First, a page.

Refer to our Lodge your Application page for steps to take prior to lodging your DA, links to current Lodgement Requirements and Planning Portal lodgement instructions.

What to expect when your application has been lodged?

Once you have lodged your application with Council, the following process steps are primarily undertaken depending on the complexity of your application:

  1. Initial review
    An initial review of your application will be undertaken to make sure the application is complete. If the development does not comply and/or it lacks important information, Council will raise any issues or additional information required with the Applicant through the NSW Planning Portal.

  2. Notification/advertisement & Submissions
    Once your application is formally accepted by Council, it will be placed on public exhibition for generally 14 days and can extend to 21 days, depending on the development proposed. Surrounding residents will be notified in accordance with Council's Community Participation Plan and will be provided to opportunity to make a submission about the proposed development. Application's on exhibition are viewable through Application Search.  Note: If an application is amended before a determination is made, the changes may require re-notification and be subject to a re-notification fee.

  3. Referral
    The majority of development applications will require input from specialists within Council, e.g Landscape Architect, Building Surveyor, Development or Drainage Engineers, Environmental Health Officer. If the application is classified as Integrated Development, or involves land associated with a public authority, the application may be forwarded through the NSW Planning Portal to the relevant public authority for comment. The assessment officer will take comments received from referral bodies into consideration when assessing the development application

  4. Assessment
    Once the notification period has finished, the assessment officer will commence assessing the development application. The officer will review all plans and supporting documentation, conduct a site inspection, review any submissions made, consider statutory requirements and compliance with relevant planning controls, and complete an assessment report.

  5. Determination
    The assessment officer will put forward a recommendation to management or the application may be reviewed by various determination panels, depending on its size, complexity, number of submissions received etc.

  6. Outcome
    The applicant will receive electronic confirmation of the outcome of the application.

Note:  All applications for development which include demolition or construction, must be accompanied by a Waste Management Plan and satisfy Council’s Waste Management Guidelines.

Online concurrence and referrals

From January 2020, Council will raise requests for development applications requiring a concurrence and/or referral to the relevant agency through the NSW Planning Portal. If a payment is required, the applicant will be notified via email and the application will not progress until it is paid. For referrals not requiring payment will automatically be forwarded to the agency by Council.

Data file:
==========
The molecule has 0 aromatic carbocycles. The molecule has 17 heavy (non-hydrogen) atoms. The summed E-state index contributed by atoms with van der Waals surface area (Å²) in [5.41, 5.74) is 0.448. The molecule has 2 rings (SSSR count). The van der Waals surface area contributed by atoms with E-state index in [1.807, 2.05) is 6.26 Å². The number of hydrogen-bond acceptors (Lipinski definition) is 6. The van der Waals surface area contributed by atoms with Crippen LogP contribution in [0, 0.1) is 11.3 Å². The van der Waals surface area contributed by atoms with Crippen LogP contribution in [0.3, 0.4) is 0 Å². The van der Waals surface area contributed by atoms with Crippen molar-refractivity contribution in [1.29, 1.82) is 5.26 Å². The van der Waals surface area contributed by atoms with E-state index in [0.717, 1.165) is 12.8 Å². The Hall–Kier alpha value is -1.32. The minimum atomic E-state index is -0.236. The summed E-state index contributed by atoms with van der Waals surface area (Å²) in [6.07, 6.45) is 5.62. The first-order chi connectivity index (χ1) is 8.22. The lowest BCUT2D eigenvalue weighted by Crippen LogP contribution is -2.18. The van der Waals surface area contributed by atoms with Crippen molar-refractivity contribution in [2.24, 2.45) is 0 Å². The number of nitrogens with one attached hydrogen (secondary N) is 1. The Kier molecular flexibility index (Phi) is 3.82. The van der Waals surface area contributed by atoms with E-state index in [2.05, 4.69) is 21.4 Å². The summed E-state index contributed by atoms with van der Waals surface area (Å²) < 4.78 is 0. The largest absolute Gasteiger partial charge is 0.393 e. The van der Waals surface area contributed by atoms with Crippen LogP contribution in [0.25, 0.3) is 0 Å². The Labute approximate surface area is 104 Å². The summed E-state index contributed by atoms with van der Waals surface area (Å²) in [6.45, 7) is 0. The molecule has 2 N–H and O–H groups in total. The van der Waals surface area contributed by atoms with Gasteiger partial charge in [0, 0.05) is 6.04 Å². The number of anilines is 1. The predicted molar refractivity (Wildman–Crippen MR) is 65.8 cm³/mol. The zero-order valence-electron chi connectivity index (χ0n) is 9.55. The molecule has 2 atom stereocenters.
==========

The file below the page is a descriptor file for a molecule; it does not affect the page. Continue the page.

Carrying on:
Certain development applications require approval (such as a permit or license) from a NSW Government agency, before a determination can be made by Council, these are called integrated development. Integrated development applications require an approval listed in Section 4.46 of the Environmental Planning and Assessment Act 1979. For example, this may include an aquaculture permit, mining lease, pollution licence, Aboriginal heritage impact permit. For Council to process an integrated development application, an integrated development fee is payable, in addition to a fee payable to the relevant NSW Government agency through the Planning Portal, as outlined above.

The Online Payments for Concurrence and Referrals guide (NSW Government) will assist you in paying the fee through the NSW Planning Portal.

Before you start work

Before you start any work, make sure you seek advice and approvals from Council or a planning professional. Protect yourself, your project and your community by following the guidance you are given to avoid unnecessary financial and legal consequences. 

Once development consent is granted, there are some more steps you must take before you can start to build:

  • Obtain a construction certificate - In most cases, a construction certificate is required and can be obtained through an accredited certifier (private certifier) or through Council. Download the Construction Certificate Form and Checklist. Once completed the form may be lodged by mail or in person. Fees apply at this stage. Call us on 1300 434 434 to find out which fees apply.
  • Appoint a principal certifying authority (PCA) - The certifier will conduct critical stage inspections and provide final completion certificates once your project is completed. See the Building Professionals Board for more information on appointing a private certifier.
  • Notify Council in writing of the PCA's details and the date of commencement of building works, at least 2 days prior to commencement.